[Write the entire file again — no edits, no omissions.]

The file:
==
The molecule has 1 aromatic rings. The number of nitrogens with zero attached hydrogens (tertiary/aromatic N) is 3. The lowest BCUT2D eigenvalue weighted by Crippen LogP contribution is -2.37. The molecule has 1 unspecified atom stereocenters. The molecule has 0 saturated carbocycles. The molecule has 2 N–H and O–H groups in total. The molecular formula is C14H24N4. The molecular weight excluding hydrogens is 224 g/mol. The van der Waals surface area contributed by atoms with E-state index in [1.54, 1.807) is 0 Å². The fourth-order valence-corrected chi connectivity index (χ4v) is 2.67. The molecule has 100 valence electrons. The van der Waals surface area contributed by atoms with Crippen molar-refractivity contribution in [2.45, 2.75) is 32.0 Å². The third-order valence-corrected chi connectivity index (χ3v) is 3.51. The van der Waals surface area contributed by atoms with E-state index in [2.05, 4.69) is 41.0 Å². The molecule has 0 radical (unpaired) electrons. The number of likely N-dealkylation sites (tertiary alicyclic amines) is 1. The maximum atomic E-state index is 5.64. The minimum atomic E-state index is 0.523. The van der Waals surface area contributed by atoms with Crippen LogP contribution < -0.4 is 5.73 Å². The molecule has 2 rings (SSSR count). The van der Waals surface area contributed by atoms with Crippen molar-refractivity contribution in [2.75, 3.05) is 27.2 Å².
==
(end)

The molecule has 1 aromatic rings. The number of nitrogens with zero attached hydrogens (tertiary/aromatic N) is 3. The lowest BCUT2D eigenvalue weighted by Crippen LogP contribution is -2.37. The molecule has 1 unspecified atom stereocenters. The molecule has 0 saturated carbocycles. The molecule has 2 N–H and O–H groups in total. The molecular formula is C14H24N4. The molecular weight excluding hydrogens is 224 g/mol. The van der Waals surface area contributed by atoms with E-state index in [1.54, 1.807) is 0 Å². The fourth-order valence-corrected chi connectivity index (χ4v) is 2.67. The molecule has 100 valence electrons. The van der Waals surface area contributed by atoms with Crippen molar-refractivity contribution in [2.45, 2.75) is 32.0 Å². The third-order valence-corrected chi connectivity index (χ3v) is 3.51. The van der Waals surface area contributed by atoms with E-state index in [2.05, 4.69) is 41.0 Å². The molecule has 0 radical (unpaired) electrons. The number of likely N-dealkylation sites (tertiary alicyclic amines) is 1. The maximum atomic E-state index is 5.64. The minimum atomic E-state index is 0.523. The van der Waals surface area contributed by atoms with Crippen LogP contribution < -0.4 is 5.73 Å². The molecule has 2 rings (SSSR count). The van der Waals surface area contributed by atoms with Crippen molar-refractivity contribution in [2.75, 3.05) is 27.2 Å².